Phlox is a plant that produces delicate star-shaped masses of white, pink, red, purple or blue flowers. A blooming ornamental beloved by birds and butterflies, it’s a beautiful addition to any garden. Best of all, phlox is a fragrant perennial plant that has an extended blooming period from July through September. Originally a wildflower, phlox has also become a cultivated flowering plant available in many colors and varieties.
Here are 10 tips for growing phlox in your garden.
1. Choosing Your Plant
If you’re going to use phlox plants in your garden, choose the color and height that fits best with your landscaping plan. Some low-growing varieties make a lovely ground cover, while taller plants can be used as a backdrop for shorter ones. If you’re buying phlox from a home and garden store, it’s best to pick a plant that has more buds than blooms.
Also, check for these things:
• Damp soil
• Healthy, firm stems
• No roots showing at the container bottom
• No discoloration of leaves or blooms
2. Choosing Your Planting Area
Phlox is hardy in growing zones 4-8 and requires minimal maintenance to come back year after year. You can also start phlox plants inside from seeds in the late winter, and transplant them to the garden after the last frost. Use high-quality potting soil in a container that drains well, and transplant the entire contents of the container when moving the plants to your garden. You can also spread seeds lightly across the soil and cover them with a 1/8-inch layer of soil, then thin the seedlings when they emerge.
3. Natural light
Phlox does well in full sunlight, but dappled shade is fine for many varieties since phlox is originally a woodland flower used to the shade from trees. The plants will need six hours of full sun a day for the best results, but different varieties have a range of shade tolerances. There are low-growing varieties, such as creeping phlox and woodland phlox, that do well in shady areas of the landscape. You can find cultivars that do well in open shade or direct sunlight, for cheerful blooms everywhere in your garden.
Phlox does best in well-drained, enriched soil that’s on the alkaline side. If the soil in your yard or garden tends to be acidic, you can add some lime when setting the plants. After the last frost, loosen the top 12-15 inches of soil in the bed with a sturdy garden rake or spade, and mix in compost and a light sprinkling of lime if required. The compost will not only provide nutrients for the phlox, but it will also help get oxygen to the roots. If drainage is an issue, add some volcanic rock like perlite or vermiculite to the soil while you’re at it. Dig a hole that’s twice the diameter of each pot, and place plants about a foot apart. Firmly pack the space around each plant with the improved soil mixture you’ve created.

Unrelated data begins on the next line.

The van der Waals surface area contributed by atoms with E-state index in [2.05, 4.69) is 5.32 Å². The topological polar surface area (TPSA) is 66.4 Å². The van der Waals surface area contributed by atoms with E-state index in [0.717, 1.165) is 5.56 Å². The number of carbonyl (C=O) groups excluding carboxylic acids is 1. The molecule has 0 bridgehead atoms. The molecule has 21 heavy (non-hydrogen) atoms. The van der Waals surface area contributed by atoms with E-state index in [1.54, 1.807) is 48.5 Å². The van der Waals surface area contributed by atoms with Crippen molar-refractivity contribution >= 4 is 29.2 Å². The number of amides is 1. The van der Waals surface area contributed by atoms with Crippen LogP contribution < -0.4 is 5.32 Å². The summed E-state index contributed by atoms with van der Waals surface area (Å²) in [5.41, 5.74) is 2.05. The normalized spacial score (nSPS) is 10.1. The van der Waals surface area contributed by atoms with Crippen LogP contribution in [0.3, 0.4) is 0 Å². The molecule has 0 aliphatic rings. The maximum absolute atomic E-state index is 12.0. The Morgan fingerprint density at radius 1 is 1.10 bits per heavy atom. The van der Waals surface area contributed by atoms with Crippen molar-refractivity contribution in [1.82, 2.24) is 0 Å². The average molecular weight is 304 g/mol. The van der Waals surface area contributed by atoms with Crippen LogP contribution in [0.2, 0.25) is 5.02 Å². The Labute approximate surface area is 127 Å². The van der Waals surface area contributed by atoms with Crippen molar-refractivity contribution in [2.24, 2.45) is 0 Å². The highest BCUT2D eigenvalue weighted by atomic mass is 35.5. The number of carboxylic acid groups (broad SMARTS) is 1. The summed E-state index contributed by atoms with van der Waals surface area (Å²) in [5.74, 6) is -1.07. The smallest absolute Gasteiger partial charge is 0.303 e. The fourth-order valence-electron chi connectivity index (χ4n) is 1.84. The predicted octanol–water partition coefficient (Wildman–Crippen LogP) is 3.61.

Moist, well-drained soil is what you need to grow healthy phlox plants. Mulch the flower beds well with bark or compost to retain as much moisture as possible. Planting phlox on a slope helps with drainage, and these flowering plants will do well on their own without much watering. If you do water during dry spells, add water at the base of the plants to discourage the spread of powdery mildew. You can also cut down on the possibility of your plants getting this and other diseases by choosing cultivars that have been bred for resistance.
One good trait of phlox is its resistance to being eaten by local deer populations. This is a bonus, as wild deer love to graze on tender flower blossoms. Phlox does well when planted on a sloping, south-facing bed that receives plenty of sunlight. This is also a great way to showcase the blooms. If you place a short retaining wall at the edge of the flower bed, the blooms will spill over the top beautifully. Creeping phlox is useful as a border plant in front of taller flowers or shrubs, and it also helps prevent soil erosion. A bonus is that the blooms attract hummingbirds, bees and butterflies to your yard.
7. Temperature & Humidity
These garden favorites do well in high humidity, one reason that they thrive in the southeast U.S. Humidity in the air helps keep phlox plants from losing moisture and wilting. They don ‘t do well with extreme temperature fluctuations, however, which is why they’re recommended only for growing zones 4-8. Although phlox can be planted outdoors in zones 3 and 9, you may not get good results from your efforts.
Phlox grows easily without the addition of fertilizer. Adding compost and aged manure to your planting beds will provide all the nutrients necessary for growing healthy plants. Using chemical fertilizer won’t make the plants spread any faster, but it may cause the stems to become leggy. This diverts energy that’s needed for growth and disease resistance. In the fall, after trimming the stems, add a thick layer of compost to protect the plants over the winter. It will also break down into nutrients that they can absorb in the spring.
If you’re using phlox as a border plant, it’s fine to trim any edges that hang over a sidewalk or driveway. When all of the blooms have faded away, use shears to trim the foliage back. This will help the plant stay hardy for the next growing season, and it also encourages more blooms the next spring.
Phlox is native to the United States, especially the southeast, spreads easily, and has a variety of colors through natural hybridization. Because phlox is self-seeding, the plants will continue to expand their footprint in your garden year after year. If you’re trying to maintain one specific color, however, new seedlings should be removed, as other bloom colors will emerge over time. You can transplant root cuttings, and tall phlox plants should be divided and replanted about every three years.